Although Ms. Gressitt was not at the library at the time of the renovations there was some planning for technology within the renovations and the addition. However technology has advanced so fast since then that the building still has limitations technology wise and they still run into issues from the renovation with certain outlets not working etc. On a side note I was surprised to learn that when she joined the library in 2003 one of the first things she had to deal with was the punch list from the renovations that were completed in 2001!
With being such a specialized library does the library have specific databases that can only used by staff? And does the library offering any training or assistance for the various databases offered?
All databases at the library are offered to patrons in some format except for any new databases that they are still testing. Some databases have restrictions on their use and I found it extremely interesting to learn that they specifically limit the use of certain databases to in library use only. This was not due to technology limitations but instead is specifically to try and get patrons to use the library itself ( “its all about the numbers”). I was very surprised at this way of thinking but after chatting with Ms. Gressitt further I understand the reason behind it even if I disagree with it.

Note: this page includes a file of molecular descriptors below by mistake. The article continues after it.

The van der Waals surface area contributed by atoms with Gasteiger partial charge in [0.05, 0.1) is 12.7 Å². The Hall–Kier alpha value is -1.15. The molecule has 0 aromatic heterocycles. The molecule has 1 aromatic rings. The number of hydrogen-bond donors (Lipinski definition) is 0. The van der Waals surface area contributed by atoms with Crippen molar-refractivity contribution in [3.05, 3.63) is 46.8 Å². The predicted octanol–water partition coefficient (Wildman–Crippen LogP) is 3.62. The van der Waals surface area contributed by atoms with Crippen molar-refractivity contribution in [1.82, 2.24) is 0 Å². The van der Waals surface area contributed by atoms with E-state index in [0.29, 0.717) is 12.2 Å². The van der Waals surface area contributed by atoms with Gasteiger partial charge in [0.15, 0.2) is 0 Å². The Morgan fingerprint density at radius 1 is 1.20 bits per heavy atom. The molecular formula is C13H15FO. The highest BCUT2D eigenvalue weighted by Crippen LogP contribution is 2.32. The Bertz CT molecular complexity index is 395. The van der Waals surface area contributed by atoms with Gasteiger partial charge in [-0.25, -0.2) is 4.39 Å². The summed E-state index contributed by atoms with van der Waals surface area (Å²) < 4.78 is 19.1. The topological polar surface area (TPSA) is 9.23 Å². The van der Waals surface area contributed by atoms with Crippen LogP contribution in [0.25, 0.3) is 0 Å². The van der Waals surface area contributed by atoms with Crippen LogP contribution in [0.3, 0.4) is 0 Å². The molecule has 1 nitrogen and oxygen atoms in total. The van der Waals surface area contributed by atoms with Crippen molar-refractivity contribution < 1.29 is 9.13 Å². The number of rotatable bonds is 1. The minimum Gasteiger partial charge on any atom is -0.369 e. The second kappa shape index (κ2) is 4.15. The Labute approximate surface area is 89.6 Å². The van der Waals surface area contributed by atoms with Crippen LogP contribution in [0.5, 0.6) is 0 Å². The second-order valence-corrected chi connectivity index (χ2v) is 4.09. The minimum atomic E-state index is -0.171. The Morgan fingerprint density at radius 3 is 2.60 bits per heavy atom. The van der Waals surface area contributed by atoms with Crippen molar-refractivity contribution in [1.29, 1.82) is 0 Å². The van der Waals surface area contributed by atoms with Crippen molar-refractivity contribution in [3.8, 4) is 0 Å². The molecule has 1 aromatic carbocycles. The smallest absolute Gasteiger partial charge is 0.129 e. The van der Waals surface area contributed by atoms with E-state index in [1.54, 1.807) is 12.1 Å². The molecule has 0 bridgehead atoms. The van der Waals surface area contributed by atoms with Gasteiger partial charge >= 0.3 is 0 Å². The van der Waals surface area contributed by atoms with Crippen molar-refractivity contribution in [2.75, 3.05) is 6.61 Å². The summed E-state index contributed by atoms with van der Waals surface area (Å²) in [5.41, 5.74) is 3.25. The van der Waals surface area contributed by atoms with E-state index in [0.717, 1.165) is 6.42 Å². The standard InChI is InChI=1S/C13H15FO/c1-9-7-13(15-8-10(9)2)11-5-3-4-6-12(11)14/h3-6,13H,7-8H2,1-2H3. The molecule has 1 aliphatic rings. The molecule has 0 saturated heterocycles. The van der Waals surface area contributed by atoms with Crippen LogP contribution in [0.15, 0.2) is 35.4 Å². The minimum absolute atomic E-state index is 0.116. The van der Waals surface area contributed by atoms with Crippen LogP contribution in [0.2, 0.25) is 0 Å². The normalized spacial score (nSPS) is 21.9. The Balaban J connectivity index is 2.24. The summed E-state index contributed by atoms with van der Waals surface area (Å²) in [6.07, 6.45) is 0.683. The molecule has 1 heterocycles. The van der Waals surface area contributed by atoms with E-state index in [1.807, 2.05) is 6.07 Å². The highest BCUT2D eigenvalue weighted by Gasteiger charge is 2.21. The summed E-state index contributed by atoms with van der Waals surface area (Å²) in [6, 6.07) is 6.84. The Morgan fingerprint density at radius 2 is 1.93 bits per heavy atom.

The library does offer regular training and orientation for its databases and is also happy to help one on one with questions as time etc, permits.
- Have you had any issues with licensing and copyright in relation to you electronic services and databases?